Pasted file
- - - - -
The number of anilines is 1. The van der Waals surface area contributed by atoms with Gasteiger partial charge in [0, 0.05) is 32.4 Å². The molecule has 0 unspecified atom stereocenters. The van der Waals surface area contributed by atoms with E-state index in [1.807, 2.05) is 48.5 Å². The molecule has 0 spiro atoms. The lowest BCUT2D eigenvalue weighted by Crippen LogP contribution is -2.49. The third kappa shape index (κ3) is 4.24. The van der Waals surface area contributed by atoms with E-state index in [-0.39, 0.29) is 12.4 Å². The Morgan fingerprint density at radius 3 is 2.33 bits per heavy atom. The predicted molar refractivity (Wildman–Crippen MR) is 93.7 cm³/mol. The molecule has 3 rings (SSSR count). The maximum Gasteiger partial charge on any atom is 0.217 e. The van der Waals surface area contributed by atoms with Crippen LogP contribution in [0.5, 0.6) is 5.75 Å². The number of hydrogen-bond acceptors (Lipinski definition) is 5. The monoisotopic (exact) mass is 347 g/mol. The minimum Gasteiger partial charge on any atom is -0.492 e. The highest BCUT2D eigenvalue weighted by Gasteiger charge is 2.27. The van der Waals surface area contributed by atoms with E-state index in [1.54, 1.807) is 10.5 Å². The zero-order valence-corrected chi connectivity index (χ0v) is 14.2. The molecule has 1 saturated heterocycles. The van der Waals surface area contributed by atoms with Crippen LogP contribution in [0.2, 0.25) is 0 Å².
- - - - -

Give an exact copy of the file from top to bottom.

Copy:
The number of anilines is 1. The van der Waals surface area contributed by atoms with Gasteiger partial charge in [0, 0.05) is 32.4 Å². The molecule has 0 unspecified atom stereocenters. The van der Waals surface area contributed by atoms with E-state index in [1.807, 2.05) is 48.5 Å². The molecule has 0 spiro atoms. The lowest BCUT2D eigenvalue weighted by Crippen LogP contribution is -2.49. The third kappa shape index (κ3) is 4.24. The van der Waals surface area contributed by atoms with E-state index in [-0.39, 0.29) is 12.4 Å². The Morgan fingerprint density at radius 3 is 2.33 bits per heavy atom. The predicted molar refractivity (Wildman–Crippen MR) is 93.7 cm³/mol. The molecule has 3 rings (SSSR count). The maximum Gasteiger partial charge on any atom is 0.217 e. The van der Waals surface area contributed by atoms with Crippen LogP contribution in [0.5, 0.6) is 5.75 Å². The number of hydrogen-bond acceptors (Lipinski definition) is 5. The monoisotopic (exact) mass is 347 g/mol. The minimum Gasteiger partial charge on any atom is -0.492 e. The highest BCUT2D eigenvalue weighted by Gasteiger charge is 2.27. The van der Waals surface area contributed by atoms with E-state index in [1.54, 1.807) is 10.5 Å². The zero-order valence-corrected chi connectivity index (χ0v) is 14.2. The molecule has 1 saturated heterocycles. The van der Waals surface area contributed by atoms with Crippen LogP contribution in [0.2, 0.25) is 0 Å².